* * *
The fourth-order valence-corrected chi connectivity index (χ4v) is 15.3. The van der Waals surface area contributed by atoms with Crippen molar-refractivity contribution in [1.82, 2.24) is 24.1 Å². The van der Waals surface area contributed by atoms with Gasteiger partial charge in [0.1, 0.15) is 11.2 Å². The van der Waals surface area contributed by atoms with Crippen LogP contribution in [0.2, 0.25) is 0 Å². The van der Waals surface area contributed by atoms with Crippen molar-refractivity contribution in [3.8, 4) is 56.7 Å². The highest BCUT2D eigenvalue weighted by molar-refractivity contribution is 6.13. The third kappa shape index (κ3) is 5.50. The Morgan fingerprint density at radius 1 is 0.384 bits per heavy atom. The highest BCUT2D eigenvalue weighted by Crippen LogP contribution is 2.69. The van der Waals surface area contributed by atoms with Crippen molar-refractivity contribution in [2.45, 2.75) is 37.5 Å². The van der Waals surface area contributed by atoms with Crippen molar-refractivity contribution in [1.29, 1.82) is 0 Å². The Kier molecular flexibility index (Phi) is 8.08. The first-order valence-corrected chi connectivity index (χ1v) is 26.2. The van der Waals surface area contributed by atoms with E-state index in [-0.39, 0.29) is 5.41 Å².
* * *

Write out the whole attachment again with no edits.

The fourth-order valence-corrected chi connectivity index (χ4v) is 15.3. The van der Waals surface area contributed by atoms with Crippen molar-refractivity contribution in [1.82, 2.24) is 24.1 Å². The van der Waals surface area contributed by atoms with Gasteiger partial charge in [0.1, 0.15) is 11.2 Å². The van der Waals surface area contributed by atoms with Crippen LogP contribution in [0.2, 0.25) is 0 Å². The van der Waals surface area contributed by atoms with Crippen molar-refractivity contribution in [3.8, 4) is 56.7 Å². The highest BCUT2D eigenvalue weighted by molar-refractivity contribution is 6.13. The third kappa shape index (κ3) is 5.50. The Morgan fingerprint density at radius 1 is 0.384 bits per heavy atom. The highest BCUT2D eigenvalue weighted by Crippen LogP contribution is 2.69. The van der Waals surface area contributed by atoms with Crippen molar-refractivity contribution in [2.45, 2.75) is 37.5 Å². The van der Waals surface area contributed by atoms with Crippen molar-refractivity contribution in [1.29, 1.82) is 0 Å². The Kier molecular flexibility index (Phi) is 8.08. The first-order valence-corrected chi connectivity index (χ1v) is 26.2. The van der Waals surface area contributed by atoms with E-state index in [-0.39, 0.29) is 5.41 Å².